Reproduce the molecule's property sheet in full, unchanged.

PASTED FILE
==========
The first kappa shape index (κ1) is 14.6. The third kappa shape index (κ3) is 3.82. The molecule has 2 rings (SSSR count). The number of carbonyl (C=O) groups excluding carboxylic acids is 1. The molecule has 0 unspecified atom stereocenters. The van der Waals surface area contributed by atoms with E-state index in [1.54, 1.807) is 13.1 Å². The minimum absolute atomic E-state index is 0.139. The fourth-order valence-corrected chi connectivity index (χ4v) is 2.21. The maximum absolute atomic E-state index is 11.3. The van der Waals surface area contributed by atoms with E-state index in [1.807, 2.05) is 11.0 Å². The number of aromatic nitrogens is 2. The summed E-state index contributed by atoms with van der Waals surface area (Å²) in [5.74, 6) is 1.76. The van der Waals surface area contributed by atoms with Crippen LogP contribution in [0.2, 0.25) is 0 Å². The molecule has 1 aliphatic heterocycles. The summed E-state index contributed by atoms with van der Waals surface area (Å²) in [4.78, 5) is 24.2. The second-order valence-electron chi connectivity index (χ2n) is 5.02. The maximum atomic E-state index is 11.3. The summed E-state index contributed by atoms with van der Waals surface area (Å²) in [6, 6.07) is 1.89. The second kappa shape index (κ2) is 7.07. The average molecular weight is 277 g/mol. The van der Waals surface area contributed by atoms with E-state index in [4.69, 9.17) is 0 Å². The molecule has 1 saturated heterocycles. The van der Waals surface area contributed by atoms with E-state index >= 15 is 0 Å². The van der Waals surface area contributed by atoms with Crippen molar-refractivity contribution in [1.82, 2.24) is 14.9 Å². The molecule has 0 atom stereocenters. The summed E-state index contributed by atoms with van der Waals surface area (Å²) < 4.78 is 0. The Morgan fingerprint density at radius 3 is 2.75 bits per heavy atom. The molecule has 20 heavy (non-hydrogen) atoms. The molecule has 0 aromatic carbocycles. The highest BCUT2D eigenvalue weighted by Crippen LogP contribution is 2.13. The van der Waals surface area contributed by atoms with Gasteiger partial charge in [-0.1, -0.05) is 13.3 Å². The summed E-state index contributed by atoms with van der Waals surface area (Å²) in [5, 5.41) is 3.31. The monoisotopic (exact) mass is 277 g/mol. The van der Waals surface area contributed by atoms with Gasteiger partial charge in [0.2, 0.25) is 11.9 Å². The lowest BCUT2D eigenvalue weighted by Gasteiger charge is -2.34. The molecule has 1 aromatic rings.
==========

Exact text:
The first kappa shape index (κ1) is 14.6. The third kappa shape index (κ3) is 3.82. The molecule has 2 rings (SSSR count). The number of carbonyl (C=O) groups excluding carboxylic acids is 1. The molecule has 0 unspecified atom stereocenters. The van der Waals surface area contributed by atoms with E-state index in [1.54, 1.807) is 13.1 Å². The minimum absolute atomic E-state index is 0.139. The fourth-order valence-corrected chi connectivity index (χ4v) is 2.21. The maximum absolute atomic E-state index is 11.3. The van der Waals surface area contributed by atoms with E-state index in [1.807, 2.05) is 11.0 Å². The number of aromatic nitrogens is 2. The summed E-state index contributed by atoms with van der Waals surface area (Å²) in [5.74, 6) is 1.76. The van der Waals surface area contributed by atoms with Crippen LogP contribution in [0.2, 0.25) is 0 Å². The molecule has 1 aliphatic heterocycles. The summed E-state index contributed by atoms with van der Waals surface area (Å²) in [4.78, 5) is 24.2. The second-order valence-electron chi connectivity index (χ2n) is 5.02. The maximum atomic E-state index is 11.3. The summed E-state index contributed by atoms with van der Waals surface area (Å²) in [6, 6.07) is 1.89. The second kappa shape index (κ2) is 7.07. The average molecular weight is 277 g/mol. The van der Waals surface area contributed by atoms with E-state index in [4.69, 9.17) is 0 Å². The molecule has 1 saturated heterocycles. The van der Waals surface area contributed by atoms with E-state index >= 15 is 0 Å². The van der Waals surface area contributed by atoms with Crippen molar-refractivity contribution in [1.82, 2.24) is 14.9 Å². The molecule has 0 atom stereocenters. The summed E-state index contributed by atoms with van der Waals surface area (Å²) < 4.78 is 0. The Morgan fingerprint density at radius 3 is 2.75 bits per heavy atom. The molecule has 20 heavy (non-hydrogen) atoms. The molecule has 0 aromatic carbocycles. The highest BCUT2D eigenvalue weighted by Crippen LogP contribution is 2.13. The van der Waals surface area contributed by atoms with Gasteiger partial charge in [-0.1, -0.05) is 13.3 Å². The summed E-state index contributed by atoms with van der Waals surface area (Å²) in [5, 5.41) is 3.31. The monoisotopic (exact) mass is 277 g/mol. The van der Waals surface area contributed by atoms with Gasteiger partial charge in [0.2, 0.25) is 11.9 Å². The lowest BCUT2D eigenvalue weighted by Gasteiger charge is -2.34. The molecule has 1 aromatic rings.